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I have recently moved to the dark side: I am now a CUSTOMER of software development -- mainly websites. With this new role comes new concerns.

As a programmer i know how solid an application becomes when it is properly layered, and I want to use this knowledge in my new job. I don't want business logic in my presentation layer, and certainly not presentation stuff in my data layer. Thus, I want to be able to demand from my supllier that they document the level of layering, and how neat and consistent the layering is.

The big question is: How is the level of layering documented to me as a customer, and is that a reasonable demmand for me to have, so I don't have to look in the code (I'm not supposed to do that anymore)?

  • Is successful deployment your responsibility? If so, you better have someone in your team look at the code. – kevin cline Nov 21 '11 at 19:22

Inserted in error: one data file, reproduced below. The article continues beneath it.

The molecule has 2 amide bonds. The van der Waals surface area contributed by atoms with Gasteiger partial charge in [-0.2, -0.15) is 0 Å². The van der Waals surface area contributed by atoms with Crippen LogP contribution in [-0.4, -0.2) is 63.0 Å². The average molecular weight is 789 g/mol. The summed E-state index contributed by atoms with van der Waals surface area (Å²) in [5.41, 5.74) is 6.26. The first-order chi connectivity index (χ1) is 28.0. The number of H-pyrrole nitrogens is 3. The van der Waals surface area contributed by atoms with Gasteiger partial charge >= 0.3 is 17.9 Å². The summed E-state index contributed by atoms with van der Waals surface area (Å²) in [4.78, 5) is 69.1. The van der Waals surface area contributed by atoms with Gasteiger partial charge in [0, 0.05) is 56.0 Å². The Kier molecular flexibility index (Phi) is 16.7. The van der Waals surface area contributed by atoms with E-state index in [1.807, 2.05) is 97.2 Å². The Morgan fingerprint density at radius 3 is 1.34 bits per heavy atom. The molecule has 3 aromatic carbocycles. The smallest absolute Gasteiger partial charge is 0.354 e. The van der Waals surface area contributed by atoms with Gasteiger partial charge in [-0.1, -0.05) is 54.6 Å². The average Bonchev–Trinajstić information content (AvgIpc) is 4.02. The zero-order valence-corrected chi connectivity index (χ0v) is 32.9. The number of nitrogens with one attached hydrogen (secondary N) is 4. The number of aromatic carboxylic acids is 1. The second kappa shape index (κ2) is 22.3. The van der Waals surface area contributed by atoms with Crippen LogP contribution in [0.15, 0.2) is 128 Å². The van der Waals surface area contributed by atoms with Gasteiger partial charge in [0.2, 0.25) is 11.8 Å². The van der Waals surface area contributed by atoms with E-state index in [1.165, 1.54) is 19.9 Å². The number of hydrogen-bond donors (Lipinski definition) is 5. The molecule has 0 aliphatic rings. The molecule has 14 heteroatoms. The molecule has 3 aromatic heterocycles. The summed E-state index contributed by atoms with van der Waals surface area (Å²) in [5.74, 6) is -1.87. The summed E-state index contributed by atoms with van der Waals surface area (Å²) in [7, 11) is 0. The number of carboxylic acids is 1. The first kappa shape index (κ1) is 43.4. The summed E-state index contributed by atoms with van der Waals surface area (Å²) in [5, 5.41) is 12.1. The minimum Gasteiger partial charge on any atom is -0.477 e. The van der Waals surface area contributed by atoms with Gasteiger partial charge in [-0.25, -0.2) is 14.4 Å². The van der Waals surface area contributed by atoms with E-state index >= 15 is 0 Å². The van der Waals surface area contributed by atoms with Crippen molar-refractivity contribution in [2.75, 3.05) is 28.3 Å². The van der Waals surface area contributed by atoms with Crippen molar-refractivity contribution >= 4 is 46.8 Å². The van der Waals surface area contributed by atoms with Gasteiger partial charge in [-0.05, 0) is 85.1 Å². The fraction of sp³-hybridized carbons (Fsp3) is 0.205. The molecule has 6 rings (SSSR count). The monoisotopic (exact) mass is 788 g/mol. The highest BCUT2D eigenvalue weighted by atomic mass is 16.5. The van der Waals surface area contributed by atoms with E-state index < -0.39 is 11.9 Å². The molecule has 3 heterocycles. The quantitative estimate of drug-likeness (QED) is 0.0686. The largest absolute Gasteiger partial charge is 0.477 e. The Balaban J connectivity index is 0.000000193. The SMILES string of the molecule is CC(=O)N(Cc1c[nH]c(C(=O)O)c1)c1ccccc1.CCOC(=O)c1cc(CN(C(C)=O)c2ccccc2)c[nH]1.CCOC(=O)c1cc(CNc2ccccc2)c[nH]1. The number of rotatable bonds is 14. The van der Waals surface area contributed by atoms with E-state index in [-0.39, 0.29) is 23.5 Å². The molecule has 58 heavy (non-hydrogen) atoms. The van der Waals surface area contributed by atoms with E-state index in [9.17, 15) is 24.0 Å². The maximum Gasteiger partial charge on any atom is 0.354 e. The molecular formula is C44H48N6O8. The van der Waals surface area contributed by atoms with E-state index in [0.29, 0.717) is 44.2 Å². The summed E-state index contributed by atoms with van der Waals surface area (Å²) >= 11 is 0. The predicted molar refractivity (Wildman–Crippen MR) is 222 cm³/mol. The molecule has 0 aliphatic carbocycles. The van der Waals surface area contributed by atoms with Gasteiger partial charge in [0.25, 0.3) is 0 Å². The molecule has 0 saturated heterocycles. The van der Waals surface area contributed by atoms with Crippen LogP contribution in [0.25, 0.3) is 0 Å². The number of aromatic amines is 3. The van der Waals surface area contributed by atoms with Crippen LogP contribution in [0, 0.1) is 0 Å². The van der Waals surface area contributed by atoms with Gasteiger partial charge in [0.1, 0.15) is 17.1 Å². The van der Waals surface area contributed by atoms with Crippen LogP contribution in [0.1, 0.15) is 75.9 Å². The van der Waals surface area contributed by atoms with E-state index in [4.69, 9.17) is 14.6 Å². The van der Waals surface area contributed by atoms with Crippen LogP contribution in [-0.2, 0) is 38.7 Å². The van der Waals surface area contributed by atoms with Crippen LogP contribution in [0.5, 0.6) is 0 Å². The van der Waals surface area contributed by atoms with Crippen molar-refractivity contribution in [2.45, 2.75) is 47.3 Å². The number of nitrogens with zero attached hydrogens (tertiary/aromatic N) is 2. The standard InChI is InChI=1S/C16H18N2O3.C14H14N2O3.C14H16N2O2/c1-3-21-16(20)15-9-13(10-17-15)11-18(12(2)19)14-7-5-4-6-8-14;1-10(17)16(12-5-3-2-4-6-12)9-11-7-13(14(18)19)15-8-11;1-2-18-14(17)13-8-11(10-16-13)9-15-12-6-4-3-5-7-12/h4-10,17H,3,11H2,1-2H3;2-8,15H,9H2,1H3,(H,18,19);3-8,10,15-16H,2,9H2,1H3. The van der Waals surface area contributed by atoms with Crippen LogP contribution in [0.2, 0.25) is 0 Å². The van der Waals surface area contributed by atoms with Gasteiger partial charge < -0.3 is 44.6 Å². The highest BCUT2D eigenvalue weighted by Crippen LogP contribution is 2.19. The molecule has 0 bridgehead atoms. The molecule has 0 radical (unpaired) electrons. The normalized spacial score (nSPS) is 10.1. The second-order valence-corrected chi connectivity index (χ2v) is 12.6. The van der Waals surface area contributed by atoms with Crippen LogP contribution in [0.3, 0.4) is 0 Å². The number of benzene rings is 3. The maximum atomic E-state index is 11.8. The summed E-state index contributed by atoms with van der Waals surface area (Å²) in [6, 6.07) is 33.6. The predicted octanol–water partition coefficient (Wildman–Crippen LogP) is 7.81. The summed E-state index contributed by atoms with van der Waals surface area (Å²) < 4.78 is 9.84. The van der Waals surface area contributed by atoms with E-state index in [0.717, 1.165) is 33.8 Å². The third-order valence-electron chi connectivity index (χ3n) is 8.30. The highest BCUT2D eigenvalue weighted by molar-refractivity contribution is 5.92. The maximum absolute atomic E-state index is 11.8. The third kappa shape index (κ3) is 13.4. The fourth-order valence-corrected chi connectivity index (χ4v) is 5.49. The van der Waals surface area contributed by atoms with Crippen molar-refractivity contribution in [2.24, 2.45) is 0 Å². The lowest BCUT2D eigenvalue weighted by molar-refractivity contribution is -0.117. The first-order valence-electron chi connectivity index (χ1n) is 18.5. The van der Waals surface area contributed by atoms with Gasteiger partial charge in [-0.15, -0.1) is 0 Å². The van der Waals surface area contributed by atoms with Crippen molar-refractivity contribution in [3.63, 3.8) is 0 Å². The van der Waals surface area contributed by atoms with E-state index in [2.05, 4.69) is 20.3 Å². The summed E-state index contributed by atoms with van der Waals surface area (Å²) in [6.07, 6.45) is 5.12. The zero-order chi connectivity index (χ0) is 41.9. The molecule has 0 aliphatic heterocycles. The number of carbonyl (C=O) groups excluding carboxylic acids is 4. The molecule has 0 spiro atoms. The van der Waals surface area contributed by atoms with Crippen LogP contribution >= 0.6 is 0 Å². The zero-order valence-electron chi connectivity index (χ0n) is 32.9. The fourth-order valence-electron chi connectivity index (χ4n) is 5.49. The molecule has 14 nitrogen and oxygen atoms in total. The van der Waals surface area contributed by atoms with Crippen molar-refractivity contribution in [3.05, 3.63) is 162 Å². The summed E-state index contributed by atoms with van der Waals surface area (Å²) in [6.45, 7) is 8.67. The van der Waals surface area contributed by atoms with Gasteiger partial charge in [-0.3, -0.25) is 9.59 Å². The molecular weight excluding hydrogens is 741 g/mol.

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This is reasonable - as a customer you can require anything you want, and using good layering as an indication of code quality and separation of concerns is a valid requirement.

There are many tools out there that will help with such documentation - some of them will produce an image of the Directed Acyclic Graph, showing you that the lower down layers are not calling the higher up levels. Some static analysis tools will do so too.

Getting a representation of the DAG is probably what will give you the most idea regarding how layering works in the code base.

In the .NET world, NDepend is a good commercial tool that will help with visualizing the high level architecture and layering of anapplication.

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You have worked as a programmer, you probably have seen projects fail/take longer than expected and you know that you don't want that as a client.

You have every right to demand such a thing.

What I would suggest is apart from documenting the layers of the application have them run their unit/intergration tests in front of you.

How they organize their tests will tell you more about the code than just the documentation and you won't even have to see it.

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